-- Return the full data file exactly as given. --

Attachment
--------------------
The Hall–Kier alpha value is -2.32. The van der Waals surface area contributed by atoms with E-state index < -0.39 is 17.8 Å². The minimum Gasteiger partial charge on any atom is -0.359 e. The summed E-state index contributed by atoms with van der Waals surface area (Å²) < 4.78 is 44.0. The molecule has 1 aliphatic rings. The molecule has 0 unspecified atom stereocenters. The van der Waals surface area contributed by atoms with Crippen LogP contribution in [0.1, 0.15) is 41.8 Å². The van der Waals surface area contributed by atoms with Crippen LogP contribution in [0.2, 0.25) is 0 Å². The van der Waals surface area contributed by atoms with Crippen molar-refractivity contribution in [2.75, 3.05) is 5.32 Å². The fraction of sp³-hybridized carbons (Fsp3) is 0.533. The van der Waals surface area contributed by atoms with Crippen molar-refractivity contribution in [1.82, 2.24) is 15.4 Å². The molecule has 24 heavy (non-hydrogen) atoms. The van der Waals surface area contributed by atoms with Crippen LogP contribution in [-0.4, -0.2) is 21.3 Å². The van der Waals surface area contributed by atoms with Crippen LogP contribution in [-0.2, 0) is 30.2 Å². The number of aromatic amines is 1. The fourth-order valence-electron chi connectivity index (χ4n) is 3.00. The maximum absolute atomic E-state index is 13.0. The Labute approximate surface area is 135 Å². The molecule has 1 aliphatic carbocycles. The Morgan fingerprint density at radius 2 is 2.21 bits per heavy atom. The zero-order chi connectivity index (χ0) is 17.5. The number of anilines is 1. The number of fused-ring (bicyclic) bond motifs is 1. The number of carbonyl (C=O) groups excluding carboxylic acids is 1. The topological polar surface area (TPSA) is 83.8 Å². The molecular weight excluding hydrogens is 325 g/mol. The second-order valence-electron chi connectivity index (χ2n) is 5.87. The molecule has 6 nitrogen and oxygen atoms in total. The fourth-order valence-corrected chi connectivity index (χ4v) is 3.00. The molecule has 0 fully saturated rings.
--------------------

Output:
The Hall–Kier alpha value is -2.32. The van der Waals surface area contributed by atoms with E-state index < -0.39 is 17.8 Å². The minimum Gasteiger partial charge on any atom is -0.359 e. The summed E-state index contributed by atoms with van der Waals surface area (Å²) < 4.78 is 44.0. The molecule has 1 aliphatic rings. The molecule has 0 unspecified atom stereocenters. The van der Waals surface area contributed by atoms with Crippen LogP contribution in [0.1, 0.15) is 41.8 Å². The van der Waals surface area contributed by atoms with Crippen LogP contribution in [0.2, 0.25) is 0 Å². The van der Waals surface area contributed by atoms with Crippen molar-refractivity contribution in [2.75, 3.05) is 5.32 Å². The fraction of sp³-hybridized carbons (Fsp3) is 0.533. The van der Waals surface area contributed by atoms with Crippen molar-refractivity contribution in [1.82, 2.24) is 15.4 Å². The molecule has 24 heavy (non-hydrogen) atoms. The van der Waals surface area contributed by atoms with Crippen LogP contribution in [-0.4, -0.2) is 21.3 Å². The van der Waals surface area contributed by atoms with Crippen LogP contribution in [-0.2, 0) is 30.2 Å². The number of aromatic amines is 1. The fourth-order valence-electron chi connectivity index (χ4n) is 3.00. The maximum absolute atomic E-state index is 13.0. The Labute approximate surface area is 135 Å². The molecule has 1 aliphatic carbocycles. The Morgan fingerprint density at radius 2 is 2.21 bits per heavy atom. The zero-order chi connectivity index (χ0) is 17.5. The number of anilines is 1. The number of fused-ring (bicyclic) bond motifs is 1. The number of carbonyl (C=O) groups excluding carboxylic acids is 1. The topological polar surface area (TPSA) is 83.8 Å². The molecular weight excluding hydrogens is 325 g/mol. The second-order valence-electron chi connectivity index (χ2n) is 5.87. The molecule has 6 nitrogen and oxygen atoms in total. The fourth-order valence-corrected chi connectivity index (χ4v) is 3.00. The molecule has 0 fully saturated rings.